12 Sep Building in Bushfire Prone Areas
On the 31st of July the State Government introduced changes to the bushfire planning regulations to give greater certainty to landowners in bushfire prone areas.
The key changes include:
- Greater certainty to build, extend or replace a dwelling in land that has a residentially focused zoning (including Township Zone and Rural Living Zone).
- The assessment of the Bushfire Attack Level (BAL) is now consistent with the Australian Standard.
- Permit exemptions, making it easier to obtain permission for constructing a shed or outbuilding.
- Giving landowners’ choice as to much defendable space they wish to provide, i.e. how much land to clear. Creating the defendable space does not require a separate planning permit nor is there a requirement to pay for a vegetation removal offset.
- Neighbouring land may now be included as defendable space, where there is reasonable assurance that the land will be appropriately managed.
- Vegetation clearance rules for creating and managing defendable spaces around existing homes continues to apply.
- Landowners may now choose to include a private bushfire shelter on their land as part of their bushfire protection measures. They will be able to build at a lower BAL rating if they have an appropriate shelter.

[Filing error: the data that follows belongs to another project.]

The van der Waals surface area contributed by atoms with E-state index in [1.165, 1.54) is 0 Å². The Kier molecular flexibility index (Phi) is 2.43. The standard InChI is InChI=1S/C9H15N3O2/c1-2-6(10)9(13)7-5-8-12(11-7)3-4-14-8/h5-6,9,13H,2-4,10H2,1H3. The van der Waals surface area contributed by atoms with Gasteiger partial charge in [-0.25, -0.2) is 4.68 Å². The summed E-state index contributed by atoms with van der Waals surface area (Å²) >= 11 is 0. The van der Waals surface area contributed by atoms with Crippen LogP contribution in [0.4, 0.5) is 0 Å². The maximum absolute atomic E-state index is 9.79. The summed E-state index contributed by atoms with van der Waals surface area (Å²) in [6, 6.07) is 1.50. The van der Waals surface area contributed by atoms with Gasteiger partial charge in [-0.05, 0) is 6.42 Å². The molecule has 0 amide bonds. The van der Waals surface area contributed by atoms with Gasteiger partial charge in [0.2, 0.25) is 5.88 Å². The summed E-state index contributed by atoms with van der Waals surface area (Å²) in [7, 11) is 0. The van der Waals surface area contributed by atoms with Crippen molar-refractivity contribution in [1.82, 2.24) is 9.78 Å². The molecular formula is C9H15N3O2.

- New master-planned estates that incorporate bushfire protection buffers means individual landowners will not need to build to a higher bushfire construction standard.
What do the changes mean?
- Greater flexibility in how a dwelling may be built. For example, you could clear more defendable space or include a bushfire shelter so that the BAL requirement for the dwelling is lowered.
The State Government has founded an assistance fund to support individuals with their planning application and also to provide assistance to local councils.
For more information, you can visit this page.
Please contact me if you would like to talk in detail about these changes and how they affect you.